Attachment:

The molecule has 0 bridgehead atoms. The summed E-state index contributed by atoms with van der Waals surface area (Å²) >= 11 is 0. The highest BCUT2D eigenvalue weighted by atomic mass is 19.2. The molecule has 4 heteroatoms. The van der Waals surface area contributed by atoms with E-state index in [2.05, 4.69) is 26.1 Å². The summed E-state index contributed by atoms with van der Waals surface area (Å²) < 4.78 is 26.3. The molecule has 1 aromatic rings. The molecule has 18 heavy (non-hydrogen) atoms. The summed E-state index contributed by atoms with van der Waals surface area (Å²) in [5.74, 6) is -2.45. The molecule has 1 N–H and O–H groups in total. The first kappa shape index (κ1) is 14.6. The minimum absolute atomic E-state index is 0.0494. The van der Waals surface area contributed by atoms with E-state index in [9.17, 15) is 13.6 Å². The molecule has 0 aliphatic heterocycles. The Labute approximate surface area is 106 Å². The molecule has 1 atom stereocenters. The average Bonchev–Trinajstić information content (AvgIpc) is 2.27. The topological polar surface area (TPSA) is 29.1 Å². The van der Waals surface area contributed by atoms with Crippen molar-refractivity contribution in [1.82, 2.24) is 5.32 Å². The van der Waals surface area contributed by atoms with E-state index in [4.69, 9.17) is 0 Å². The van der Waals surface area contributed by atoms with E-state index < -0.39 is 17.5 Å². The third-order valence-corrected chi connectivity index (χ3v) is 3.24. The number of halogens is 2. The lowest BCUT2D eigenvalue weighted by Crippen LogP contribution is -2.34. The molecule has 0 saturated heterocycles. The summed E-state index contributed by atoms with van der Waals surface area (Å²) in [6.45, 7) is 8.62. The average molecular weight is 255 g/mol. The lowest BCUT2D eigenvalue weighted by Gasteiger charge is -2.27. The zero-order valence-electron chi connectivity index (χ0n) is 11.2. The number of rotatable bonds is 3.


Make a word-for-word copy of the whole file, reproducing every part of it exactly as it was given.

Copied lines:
The molecule has 0 bridgehead atoms. The summed E-state index contributed by atoms with van der Waals surface area (Å²) >= 11 is 0. The highest BCUT2D eigenvalue weighted by atomic mass is 19.2. The molecule has 4 heteroatoms. The van der Waals surface area contributed by atoms with E-state index in [2.05, 4.69) is 26.1 Å². The summed E-state index contributed by atoms with van der Waals surface area (Å²) < 4.78 is 26.3. The molecule has 1 aromatic rings. The molecule has 18 heavy (non-hydrogen) atoms. The summed E-state index contributed by atoms with van der Waals surface area (Å²) in [5.74, 6) is -2.45. The molecule has 1 N–H and O–H groups in total. The first kappa shape index (κ1) is 14.6. The minimum absolute atomic E-state index is 0.0494. The van der Waals surface area contributed by atoms with E-state index in [9.17, 15) is 13.6 Å². The molecule has 0 aliphatic heterocycles. The Labute approximate surface area is 106 Å². The molecule has 1 atom stereocenters. The average Bonchev–Trinajstić information content (AvgIpc) is 2.27. The topological polar surface area (TPSA) is 29.1 Å². The van der Waals surface area contributed by atoms with Crippen molar-refractivity contribution in [1.82, 2.24) is 5.32 Å². The van der Waals surface area contributed by atoms with E-state index in [4.69, 9.17) is 0 Å². The van der Waals surface area contributed by atoms with E-state index < -0.39 is 17.5 Å². The third-order valence-corrected chi connectivity index (χ3v) is 3.24. The number of halogens is 2. The lowest BCUT2D eigenvalue weighted by Crippen LogP contribution is -2.34. The molecule has 0 saturated heterocycles. The summed E-state index contributed by atoms with van der Waals surface area (Å²) in [6.45, 7) is 8.62. The average molecular weight is 255 g/mol. The lowest BCUT2D eigenvalue weighted by Gasteiger charge is -2.27. The zero-order valence-electron chi connectivity index (χ0n) is 11.2. The number of rotatable bonds is 3.